Communitarian Ideology and Democracy in Singapore is pretty much as fair and balanced as I imagined it might be, never really overtly critical nor given to nation-building sentiment. Professor Chua Beng Huat more or less tells it like it is, along the way giving a history lesson on the PAP’s political methods and finesse over the decades.
An important concept that is laid out early on is that of hegemony/consensus, where the electorate (that’s us) are subject to somewhat repressive, intrusive but still legal restrictions – freedom of speech, home-ownership, family-planning – but with the intrinsic understanding that these are to be endured or even welcomed in the interest of pragmatism (economic survival).
One interesting event brought up in the book is the General Elections of 1984, the turning point when the PAP suffers its first setback since independence – a mere 63% majority, its lowest ever.
“However, noone was under any illusion that the shift in voting behaviour represented an endorsement of the opposition. A post-election survey confirmed the frustration with certain policies, and a desire to keep a check on the PAP government, were the overwhelming reasons for casting protest votes.”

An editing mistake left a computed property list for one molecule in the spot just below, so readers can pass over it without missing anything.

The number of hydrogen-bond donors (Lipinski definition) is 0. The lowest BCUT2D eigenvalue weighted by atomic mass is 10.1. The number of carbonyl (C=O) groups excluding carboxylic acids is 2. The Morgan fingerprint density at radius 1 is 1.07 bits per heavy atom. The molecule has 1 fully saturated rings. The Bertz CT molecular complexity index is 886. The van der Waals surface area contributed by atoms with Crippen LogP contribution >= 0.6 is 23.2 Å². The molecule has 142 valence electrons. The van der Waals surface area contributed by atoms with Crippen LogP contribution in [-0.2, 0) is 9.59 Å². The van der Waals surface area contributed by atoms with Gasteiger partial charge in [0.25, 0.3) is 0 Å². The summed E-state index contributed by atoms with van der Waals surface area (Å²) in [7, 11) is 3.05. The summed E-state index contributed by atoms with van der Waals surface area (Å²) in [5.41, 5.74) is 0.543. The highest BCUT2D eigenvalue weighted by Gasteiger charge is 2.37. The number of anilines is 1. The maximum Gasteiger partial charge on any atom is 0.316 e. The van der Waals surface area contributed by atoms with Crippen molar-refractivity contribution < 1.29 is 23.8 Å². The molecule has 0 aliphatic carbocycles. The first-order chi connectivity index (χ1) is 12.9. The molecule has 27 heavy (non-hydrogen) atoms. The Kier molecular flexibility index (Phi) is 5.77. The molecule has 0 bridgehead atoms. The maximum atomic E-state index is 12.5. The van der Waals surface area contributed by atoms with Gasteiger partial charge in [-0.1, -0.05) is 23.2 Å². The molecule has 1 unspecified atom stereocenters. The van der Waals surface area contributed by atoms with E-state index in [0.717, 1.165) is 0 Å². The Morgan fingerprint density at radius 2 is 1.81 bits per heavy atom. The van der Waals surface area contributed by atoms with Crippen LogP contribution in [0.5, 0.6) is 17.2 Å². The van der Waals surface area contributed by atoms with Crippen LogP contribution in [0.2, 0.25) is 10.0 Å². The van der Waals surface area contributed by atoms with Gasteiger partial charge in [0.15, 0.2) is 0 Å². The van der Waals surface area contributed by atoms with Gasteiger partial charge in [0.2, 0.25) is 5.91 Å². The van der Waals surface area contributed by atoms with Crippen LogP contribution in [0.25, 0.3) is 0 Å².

I see a bit of a parallel with the upcoming GE, case in point – the Worker’s Party going for Ang Mo Kio GRC, coming up against PM Lee Hsien Loong himself. But then again, noone is under any illusion here as well as to the likely outcome of the contest, least of all WP chief Low Thia Khiang,
“We’re not saying that we’ll win Ang Mo Kio, what,” he quipped, “We’re going there to participate so people have a choice. I think the people in Ang Mo Kio would like that.”
So 20 years on, the extent of our political vigour is still limited to symbolic gestures instead of actual change in the status quo. Of course, our political apathy can easily be explained away by ‘if it ain’t broke, don’t fix it‘. Is full-blown democracy really that essential to our society’s well-being? Or to paraphrase my Uncle Harry, “Democracy for what? Can eat one ah?”
In any case, read the book to better understand Singapore’s political history, not just the old chestnuts of Raffles, the Temenggong and Bill Farquhar. This is not stuff we learn in school. Good to read as a primer for the upcoming GE.
My next book will be David Benioff’s The 25th Hour.